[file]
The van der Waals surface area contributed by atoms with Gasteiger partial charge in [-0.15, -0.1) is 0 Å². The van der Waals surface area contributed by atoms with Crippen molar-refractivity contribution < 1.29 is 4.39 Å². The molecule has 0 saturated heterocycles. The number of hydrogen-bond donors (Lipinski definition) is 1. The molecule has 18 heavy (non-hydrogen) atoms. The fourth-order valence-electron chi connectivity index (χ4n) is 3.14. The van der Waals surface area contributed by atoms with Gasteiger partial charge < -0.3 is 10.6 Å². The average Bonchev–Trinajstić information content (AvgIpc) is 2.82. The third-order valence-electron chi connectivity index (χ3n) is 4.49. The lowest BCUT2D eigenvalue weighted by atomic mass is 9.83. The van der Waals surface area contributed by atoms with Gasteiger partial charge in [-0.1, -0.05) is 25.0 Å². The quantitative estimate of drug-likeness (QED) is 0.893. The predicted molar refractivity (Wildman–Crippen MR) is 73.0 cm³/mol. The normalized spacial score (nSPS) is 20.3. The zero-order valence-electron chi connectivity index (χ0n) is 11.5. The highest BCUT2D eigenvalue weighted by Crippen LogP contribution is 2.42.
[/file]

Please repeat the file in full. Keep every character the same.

The van der Waals surface area contributed by atoms with Gasteiger partial charge in [-0.15, -0.1) is 0 Å². The van der Waals surface area contributed by atoms with Crippen molar-refractivity contribution < 1.29 is 4.39 Å². The molecule has 0 saturated heterocycles. The number of hydrogen-bond donors (Lipinski definition) is 1. The molecule has 18 heavy (non-hydrogen) atoms. The fourth-order valence-electron chi connectivity index (χ4n) is 3.14. The van der Waals surface area contributed by atoms with Gasteiger partial charge < -0.3 is 10.6 Å². The average Bonchev–Trinajstić information content (AvgIpc) is 2.82. The third-order valence-electron chi connectivity index (χ3n) is 4.49. The lowest BCUT2D eigenvalue weighted by atomic mass is 9.83. The van der Waals surface area contributed by atoms with Gasteiger partial charge in [-0.1, -0.05) is 25.0 Å². The quantitative estimate of drug-likeness (QED) is 0.893. The predicted molar refractivity (Wildman–Crippen MR) is 73.0 cm³/mol. The normalized spacial score (nSPS) is 20.3. The zero-order valence-electron chi connectivity index (χ0n) is 11.5. The highest BCUT2D eigenvalue weighted by Crippen LogP contribution is 2.42.